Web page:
The new album from British composer Daniel Elms, Islandia, takes its name from an Austen Tappen Wright’s utopian novel, and includes five separate pieces that evoke both folk traditions and some of the repetitive yet hypnotic phrasing from minimalist composers of the late 20th century. Elms uses a distinct ensemble for each composition, and at any given moment you might hear a string quartet, or synthesizers, or a horn section, or voices. You might even hear Elms playing an electric guitar. Islandia is both a relaxed and majestic album, much in the tradition of Elgar, but with modern touches that propel this music into the present.
Daniel Elms and his music are very much grounded in the UK. Recorded at Abbey Road in 2017, Islandia has that cool, cloudy and windswept feel of an English spring near the ocean, which is fitting since Elms was inspired by “island enclaves, folk songs, roots, and chants borne upon vast, rolling seas.” The title track uses a muted trumpet to mimic the sound of a lonely voice calling out to the sea, waiting for an answer that may never come. “North Sea Quartet” is about Elms early years in Kingston-upon-Hull and uses electronic pulses to recreate the image of tides and waves and a distant churning sea. Much of this music conveys the feeling of a single person confronting the vastness of the ocean and finding both solace and loneliness.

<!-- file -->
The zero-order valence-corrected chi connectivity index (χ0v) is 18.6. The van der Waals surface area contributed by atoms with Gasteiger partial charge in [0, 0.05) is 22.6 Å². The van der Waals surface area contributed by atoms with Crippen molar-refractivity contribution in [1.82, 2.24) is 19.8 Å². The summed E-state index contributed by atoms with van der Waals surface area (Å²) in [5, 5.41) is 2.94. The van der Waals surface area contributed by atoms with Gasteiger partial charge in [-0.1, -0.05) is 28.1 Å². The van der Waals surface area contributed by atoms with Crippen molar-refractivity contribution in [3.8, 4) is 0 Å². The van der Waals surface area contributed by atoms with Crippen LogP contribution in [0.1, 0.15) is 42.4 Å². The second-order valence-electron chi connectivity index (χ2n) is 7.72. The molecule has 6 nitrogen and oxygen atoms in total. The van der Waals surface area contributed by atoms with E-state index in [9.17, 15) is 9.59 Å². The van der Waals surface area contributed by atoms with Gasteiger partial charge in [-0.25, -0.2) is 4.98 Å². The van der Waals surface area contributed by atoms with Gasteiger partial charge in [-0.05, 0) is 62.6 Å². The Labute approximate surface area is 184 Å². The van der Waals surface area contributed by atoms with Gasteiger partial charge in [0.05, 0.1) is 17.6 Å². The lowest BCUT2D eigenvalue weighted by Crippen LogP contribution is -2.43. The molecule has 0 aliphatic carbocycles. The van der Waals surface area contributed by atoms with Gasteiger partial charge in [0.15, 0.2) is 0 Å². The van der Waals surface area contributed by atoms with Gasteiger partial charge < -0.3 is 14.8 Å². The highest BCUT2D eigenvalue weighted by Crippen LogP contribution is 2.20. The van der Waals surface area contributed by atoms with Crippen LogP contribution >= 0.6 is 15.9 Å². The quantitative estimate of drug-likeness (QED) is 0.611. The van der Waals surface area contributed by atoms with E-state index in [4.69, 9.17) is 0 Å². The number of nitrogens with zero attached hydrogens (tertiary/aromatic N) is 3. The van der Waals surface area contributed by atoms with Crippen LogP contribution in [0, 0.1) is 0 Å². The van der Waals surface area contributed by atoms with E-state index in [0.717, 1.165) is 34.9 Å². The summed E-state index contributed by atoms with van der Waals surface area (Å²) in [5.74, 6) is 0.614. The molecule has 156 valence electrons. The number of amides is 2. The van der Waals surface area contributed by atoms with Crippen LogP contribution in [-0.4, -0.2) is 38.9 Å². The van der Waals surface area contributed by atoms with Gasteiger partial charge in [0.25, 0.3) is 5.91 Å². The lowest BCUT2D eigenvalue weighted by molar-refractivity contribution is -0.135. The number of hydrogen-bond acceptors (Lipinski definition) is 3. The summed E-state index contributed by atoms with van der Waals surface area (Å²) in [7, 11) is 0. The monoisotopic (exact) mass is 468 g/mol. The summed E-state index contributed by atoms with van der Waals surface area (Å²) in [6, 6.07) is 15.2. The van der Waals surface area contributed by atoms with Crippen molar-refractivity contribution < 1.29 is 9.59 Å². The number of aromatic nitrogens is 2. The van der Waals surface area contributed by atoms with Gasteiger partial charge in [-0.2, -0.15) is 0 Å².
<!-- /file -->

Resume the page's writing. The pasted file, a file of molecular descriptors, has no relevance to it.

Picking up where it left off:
It’s not all about the UK and the sea, however. “The Old Declarn” is based upon a book of Appalachian folk music that Daniel Elms found in someone’s home. Elms slowly builds layers and then subtracts them in an effort to show how many different traditions exist in the Appalachians, side by side, valley by valley. “The Soft Machine” is based upon the 1961 novel from William S. Burroughs and sounds like an unlikely companion to the other compositions–this is where Elms plays his electric guitar along with the string quartet to show how quietly these ideas can blend together into a surprising whole.
As I mentioned, Britain is the undercurrent here–apart from its Abbey Road origins, the artwork comes from local Hull and Yorkshire residents, and the nearly silent LP pressing was done in Yorkshire. I think it’s important to have a superior pressing when you’re dealing with music this introspective, especially when you ponder the spaces of silence that permeate this work. This is a gentle album from a presumably gentle soul, a modern classical work that draws heavily from the past while sounding like the 21st century in its willingness to merge seemingly disparate elements. This is a rainy day work from Daniel Elms, one meant to be enjoyed while looking out the window, preferably upon an open view of the ocean.
Daniel Elms, Islandia is available on vinyl from Amazon.